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We've been fighting with HAProxy for a few days now in Amazon EC2; the experience has so far been great, but we're stuck on squeezing more performance out of the software load balancer. We're not exactly Linux networking whizzes (we're a .NET shop, normally), but we've so far held our own, attempting to set proper ulimits, inspecting kernel messages and tcpdumps for any irregularities. So far though, we've reached a plateau of about 1,700 requests/sec, at which point client timeouts abound (we've been using and tweaking httperf for this purpose). A coworker and I were listening to the most recent Stack Overflow podcast, in which the Reddit founders note that their entire site runs off one HAProxy node, and that it so far hasn't become a bottleneck. Ack! Either there's somehow not seeing that many concurrent requests, we're doing something horribly wrong, or the shared nature of EC2 is limiting the network stack of the Ec2 instance (we're using a large instance type). Considering the fact that both Joel and the Reddit founders agree that network will likely be the limiting factor, is it possible that's the limitation we're seeing?

Any thoughts are greatly appreciated!

Edit It looks like the actual issue was not, in fact, with the load balancer node! The culprit was actually the nodes running httperf, in this instance. As httperf builds and tears down a socket for each request, it spends a good amount of CPU time in the kernel. As we bumped the request rate higher, the TCP FIN TTL (being 60s by default) was keeping sockets around too long, and the ip_local_port_range's default was too low for this usage scenario. Basically, after a few minutes of the client (httperf) node constantly creating and destroying new sockets, the number of unused ports ran out, and subsequent 'requests' errored-out at this stage, yielding low request/sec numbers and a large amount of errors.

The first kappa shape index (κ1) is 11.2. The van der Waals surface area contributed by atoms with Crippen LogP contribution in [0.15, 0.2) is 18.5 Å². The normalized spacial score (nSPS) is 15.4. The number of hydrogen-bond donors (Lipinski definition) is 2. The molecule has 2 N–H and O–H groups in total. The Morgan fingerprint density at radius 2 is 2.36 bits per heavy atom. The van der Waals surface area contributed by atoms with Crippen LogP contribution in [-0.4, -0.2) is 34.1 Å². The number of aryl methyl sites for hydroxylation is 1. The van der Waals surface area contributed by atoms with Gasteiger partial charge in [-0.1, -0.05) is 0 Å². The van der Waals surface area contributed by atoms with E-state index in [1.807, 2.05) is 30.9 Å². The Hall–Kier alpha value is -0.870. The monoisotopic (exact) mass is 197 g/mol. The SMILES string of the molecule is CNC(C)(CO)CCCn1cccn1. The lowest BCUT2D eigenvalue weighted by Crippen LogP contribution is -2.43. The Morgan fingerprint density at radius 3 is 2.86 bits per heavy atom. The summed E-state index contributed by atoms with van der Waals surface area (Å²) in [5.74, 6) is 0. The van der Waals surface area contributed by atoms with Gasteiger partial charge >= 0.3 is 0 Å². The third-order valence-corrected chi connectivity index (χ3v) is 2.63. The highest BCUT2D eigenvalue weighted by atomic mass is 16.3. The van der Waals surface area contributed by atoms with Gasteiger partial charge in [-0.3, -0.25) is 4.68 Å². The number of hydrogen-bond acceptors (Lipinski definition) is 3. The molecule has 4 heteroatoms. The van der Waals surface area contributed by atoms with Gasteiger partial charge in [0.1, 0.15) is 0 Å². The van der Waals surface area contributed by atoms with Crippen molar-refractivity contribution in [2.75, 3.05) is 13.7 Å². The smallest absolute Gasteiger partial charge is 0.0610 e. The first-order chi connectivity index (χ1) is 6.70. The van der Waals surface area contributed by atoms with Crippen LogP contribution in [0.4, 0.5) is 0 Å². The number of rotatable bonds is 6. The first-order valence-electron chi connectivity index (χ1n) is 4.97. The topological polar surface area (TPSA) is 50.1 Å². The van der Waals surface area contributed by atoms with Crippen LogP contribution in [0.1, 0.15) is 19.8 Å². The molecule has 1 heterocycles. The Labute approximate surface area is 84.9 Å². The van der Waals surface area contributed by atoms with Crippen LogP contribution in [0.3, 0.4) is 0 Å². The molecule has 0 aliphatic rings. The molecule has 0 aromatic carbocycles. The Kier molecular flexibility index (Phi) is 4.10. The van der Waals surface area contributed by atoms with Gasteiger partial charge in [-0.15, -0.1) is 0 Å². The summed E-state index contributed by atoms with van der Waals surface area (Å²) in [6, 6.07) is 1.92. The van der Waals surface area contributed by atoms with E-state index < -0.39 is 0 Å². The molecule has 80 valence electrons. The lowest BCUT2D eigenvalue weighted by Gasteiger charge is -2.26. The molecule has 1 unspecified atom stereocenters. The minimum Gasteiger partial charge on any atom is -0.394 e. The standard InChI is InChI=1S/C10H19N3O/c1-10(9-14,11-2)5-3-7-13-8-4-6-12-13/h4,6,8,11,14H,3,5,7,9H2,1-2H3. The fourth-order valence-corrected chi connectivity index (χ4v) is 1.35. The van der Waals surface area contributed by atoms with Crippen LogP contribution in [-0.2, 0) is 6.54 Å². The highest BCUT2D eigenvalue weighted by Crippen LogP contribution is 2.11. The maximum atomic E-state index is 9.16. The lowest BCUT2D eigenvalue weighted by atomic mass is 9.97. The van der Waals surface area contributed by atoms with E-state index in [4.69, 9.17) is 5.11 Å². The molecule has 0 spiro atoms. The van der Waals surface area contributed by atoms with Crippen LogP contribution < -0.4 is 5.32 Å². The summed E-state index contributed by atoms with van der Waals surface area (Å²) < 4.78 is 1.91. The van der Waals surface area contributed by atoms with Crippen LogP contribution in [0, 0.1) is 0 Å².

We also had looked at nginx, but We've been working with RighScale, and they've got drop-in scripts for HAProxy. Oh, and we've got too tight a deadline [of course] to switch out components unless it proves absolutely necessary. Mercifully, being on AWS allows us to test out another setup using nginx in parallel (if warranted), and make the switch overnight later on.

This page describes each of the sysctl variables fairly well (ip_local_port_range and tcp_fin_timeout were tuned, in this case).

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Marc, you should write up your experiences with configuring this stuff, and post them somewhere (does your company have a blog?). Sounds like it could be useful to a lot of people. Upvoted your question. –  SquareCog Nov 7 '08 at 6:55

5 Answers 5

up vote 8 down vote accepted

Not really an answer to your question, but nginx and pound both have good reputations as load-balancers. Wordpress just switched to nginx with good results.

But more specifically, to debug your problem. If you aren't seeing 100% cpu usage (including I/O wait), then you are network bound, yes. EC2 internally uses a gigabit network, try using an XL instance, so you have the underlying hardware to yourself, and don't have to share that gigabit network port.